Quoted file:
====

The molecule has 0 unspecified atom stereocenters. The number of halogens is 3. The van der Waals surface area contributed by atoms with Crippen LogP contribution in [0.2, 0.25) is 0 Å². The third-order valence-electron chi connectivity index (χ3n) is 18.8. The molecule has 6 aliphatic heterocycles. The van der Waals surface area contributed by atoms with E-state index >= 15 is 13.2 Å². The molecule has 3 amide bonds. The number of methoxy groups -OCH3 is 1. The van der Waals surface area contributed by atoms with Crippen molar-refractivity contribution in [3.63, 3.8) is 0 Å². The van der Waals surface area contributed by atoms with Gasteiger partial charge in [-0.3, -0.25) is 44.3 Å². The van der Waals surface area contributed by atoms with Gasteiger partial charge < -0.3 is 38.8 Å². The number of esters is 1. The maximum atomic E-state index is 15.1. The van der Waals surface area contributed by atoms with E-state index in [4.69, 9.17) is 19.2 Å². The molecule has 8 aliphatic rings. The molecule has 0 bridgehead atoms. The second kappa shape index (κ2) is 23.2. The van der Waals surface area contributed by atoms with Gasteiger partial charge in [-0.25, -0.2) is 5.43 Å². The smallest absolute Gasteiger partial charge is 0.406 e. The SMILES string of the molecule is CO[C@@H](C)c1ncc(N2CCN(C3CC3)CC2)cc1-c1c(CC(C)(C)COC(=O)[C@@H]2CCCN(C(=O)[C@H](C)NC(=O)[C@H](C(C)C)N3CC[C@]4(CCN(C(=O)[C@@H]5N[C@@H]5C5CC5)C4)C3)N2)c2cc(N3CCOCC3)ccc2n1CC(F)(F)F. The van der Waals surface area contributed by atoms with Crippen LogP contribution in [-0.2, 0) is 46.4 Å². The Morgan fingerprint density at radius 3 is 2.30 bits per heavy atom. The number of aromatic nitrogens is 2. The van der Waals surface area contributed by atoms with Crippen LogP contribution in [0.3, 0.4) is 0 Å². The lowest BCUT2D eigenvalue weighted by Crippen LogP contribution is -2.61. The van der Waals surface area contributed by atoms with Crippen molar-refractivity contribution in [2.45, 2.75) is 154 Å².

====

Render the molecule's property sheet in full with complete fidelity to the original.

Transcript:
The molecule has 0 unspecified atom stereocenters. The number of halogens is 3. The van der Waals surface area contributed by atoms with Crippen LogP contribution in [0.2, 0.25) is 0 Å². The third-order valence-electron chi connectivity index (χ3n) is 18.8. The molecule has 6 aliphatic heterocycles. The van der Waals surface area contributed by atoms with E-state index >= 15 is 13.2 Å². The molecule has 3 amide bonds. The number of methoxy groups -OCH3 is 1. The van der Waals surface area contributed by atoms with Crippen molar-refractivity contribution in [3.63, 3.8) is 0 Å². The van der Waals surface area contributed by atoms with Gasteiger partial charge in [-0.3, -0.25) is 44.3 Å². The van der Waals surface area contributed by atoms with Gasteiger partial charge < -0.3 is 38.8 Å². The number of esters is 1. The maximum atomic E-state index is 15.1. The van der Waals surface area contributed by atoms with E-state index in [4.69, 9.17) is 19.2 Å². The molecule has 8 aliphatic rings. The molecule has 0 bridgehead atoms. The second kappa shape index (κ2) is 23.2. The van der Waals surface area contributed by atoms with Gasteiger partial charge in [-0.25, -0.2) is 5.43 Å². The smallest absolute Gasteiger partial charge is 0.406 e. The SMILES string of the molecule is CO[C@@H](C)c1ncc(N2CCN(C3CC3)CC2)cc1-c1c(CC(C)(C)COC(=O)[C@@H]2CCCN(C(=O)[C@H](C)NC(=O)[C@H](C(C)C)N3CC[C@]4(CCN(C(=O)[C@@H]5N[C@@H]5C5CC5)C4)C3)N2)c2cc(N3CCOCC3)ccc2n1CC(F)(F)F. The van der Waals surface area contributed by atoms with Crippen LogP contribution in [-0.2, 0) is 46.4 Å². The Morgan fingerprint density at radius 3 is 2.30 bits per heavy atom. The number of aromatic nitrogens is 2. The van der Waals surface area contributed by atoms with Crippen LogP contribution in [0.3, 0.4) is 0 Å². The lowest BCUT2D eigenvalue weighted by Crippen LogP contribution is -2.61. The van der Waals surface area contributed by atoms with Crippen molar-refractivity contribution in [2.45, 2.75) is 154 Å².